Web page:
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I wanted to know what effects the heliosheath will have on the Voyager 1 & 2 craft.

I know they used the slingshot method to travel through our solar system; so, with being way out in the heliosheath, how fast are the Voyagers going considering:

  • the amount of fuel still available,
  • and having no objects to slingshot around anymore?
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I'm not sure what effects the heliosheath is having on the spacecraft beyond interacting with the on-board instruments which are still relaying data back to Earth. On effect though is that there is no longer a solar wind from behind the spacecraft as they have crossed over into the transition region between space dominated by the solar wind and the interstellar medium.

As for their speed, from the offical Voyager website:

As of March 2010, Voyager 1 was at a distance of 16.9 billion kilometers (~ 113 AU) from the Sun.

Voyager 2 was at a distance of 13.7 billion kilometers (~ 92 AU).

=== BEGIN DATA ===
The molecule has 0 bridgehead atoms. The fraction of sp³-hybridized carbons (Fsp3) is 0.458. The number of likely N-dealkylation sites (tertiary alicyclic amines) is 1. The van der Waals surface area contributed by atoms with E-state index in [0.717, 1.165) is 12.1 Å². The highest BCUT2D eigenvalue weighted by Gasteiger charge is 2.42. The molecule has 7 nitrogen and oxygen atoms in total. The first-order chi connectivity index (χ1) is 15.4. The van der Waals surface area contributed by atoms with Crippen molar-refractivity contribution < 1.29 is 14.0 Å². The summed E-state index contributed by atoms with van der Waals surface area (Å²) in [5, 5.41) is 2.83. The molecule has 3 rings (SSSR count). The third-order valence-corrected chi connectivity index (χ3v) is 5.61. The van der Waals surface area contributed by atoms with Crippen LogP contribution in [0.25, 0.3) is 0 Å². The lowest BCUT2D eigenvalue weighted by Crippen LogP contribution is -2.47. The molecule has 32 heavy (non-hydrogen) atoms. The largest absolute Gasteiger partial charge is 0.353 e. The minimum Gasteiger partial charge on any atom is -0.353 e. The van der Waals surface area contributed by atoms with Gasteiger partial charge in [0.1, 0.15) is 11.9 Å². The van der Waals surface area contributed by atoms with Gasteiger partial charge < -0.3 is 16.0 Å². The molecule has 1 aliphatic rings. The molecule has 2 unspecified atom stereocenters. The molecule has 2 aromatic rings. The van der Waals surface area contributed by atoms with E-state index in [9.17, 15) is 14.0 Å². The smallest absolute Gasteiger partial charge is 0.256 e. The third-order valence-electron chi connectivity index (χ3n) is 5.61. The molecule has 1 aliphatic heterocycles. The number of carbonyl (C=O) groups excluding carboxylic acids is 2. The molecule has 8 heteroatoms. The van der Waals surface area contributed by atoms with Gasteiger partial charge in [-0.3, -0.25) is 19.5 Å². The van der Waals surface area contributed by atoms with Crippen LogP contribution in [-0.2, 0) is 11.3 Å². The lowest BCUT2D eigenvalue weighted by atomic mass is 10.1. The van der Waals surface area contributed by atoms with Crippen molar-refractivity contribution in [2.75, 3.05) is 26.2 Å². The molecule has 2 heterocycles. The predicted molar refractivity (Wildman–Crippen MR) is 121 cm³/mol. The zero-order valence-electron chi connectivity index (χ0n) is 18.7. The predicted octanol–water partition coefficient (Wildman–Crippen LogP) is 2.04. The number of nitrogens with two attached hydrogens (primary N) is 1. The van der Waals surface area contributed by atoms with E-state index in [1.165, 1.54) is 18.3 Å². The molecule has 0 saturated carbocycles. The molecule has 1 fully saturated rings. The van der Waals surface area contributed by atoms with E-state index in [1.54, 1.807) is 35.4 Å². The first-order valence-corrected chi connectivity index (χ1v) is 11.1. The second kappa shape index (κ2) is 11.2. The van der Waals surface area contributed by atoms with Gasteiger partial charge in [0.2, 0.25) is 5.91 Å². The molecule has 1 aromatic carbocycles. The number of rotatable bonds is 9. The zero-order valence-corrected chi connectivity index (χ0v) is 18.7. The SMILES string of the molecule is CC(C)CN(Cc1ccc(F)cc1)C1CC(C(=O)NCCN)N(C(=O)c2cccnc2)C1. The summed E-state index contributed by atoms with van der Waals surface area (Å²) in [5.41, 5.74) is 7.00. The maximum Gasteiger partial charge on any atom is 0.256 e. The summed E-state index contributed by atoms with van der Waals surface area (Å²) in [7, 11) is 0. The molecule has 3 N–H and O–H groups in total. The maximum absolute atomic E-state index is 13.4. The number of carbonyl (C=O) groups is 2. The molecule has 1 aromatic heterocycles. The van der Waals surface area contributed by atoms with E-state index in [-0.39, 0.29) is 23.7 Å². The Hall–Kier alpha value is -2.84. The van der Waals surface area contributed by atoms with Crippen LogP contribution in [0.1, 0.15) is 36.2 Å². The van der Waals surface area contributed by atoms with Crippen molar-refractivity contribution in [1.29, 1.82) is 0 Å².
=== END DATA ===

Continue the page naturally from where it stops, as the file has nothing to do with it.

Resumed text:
Voyager 1 is escaping the solar system at a speed of about 3.6 AU per year.

Voyager 2 is escaping the solar system at a speed of about 3.3 AU per year.

The Voyagers don't really have any fuel left, except maybe for attitude control. (This is achieved using small propulsion-system thrusters to incessantly nudge the spacecraft back and forth within a deadband of allowed attitude error. Voyagers 1 and 2 have been doing that since 1977, and have used up a little over half their 100 kg of propellant as of April 2006 [1].) Effectively they are just coasting out away from the solar system with the final velocities (declerated by the Sun's gravity) that they had when they left their final planetary encounter back in the 80's.

I strongly recommend checking out the web site as it has lots of great information about the on-going Voyager missions.

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Was just gathering links to post something similar: here we have consumables, 'live' locations, and speeds. –  Grant Thomas Jul 3 '11 at 22:45
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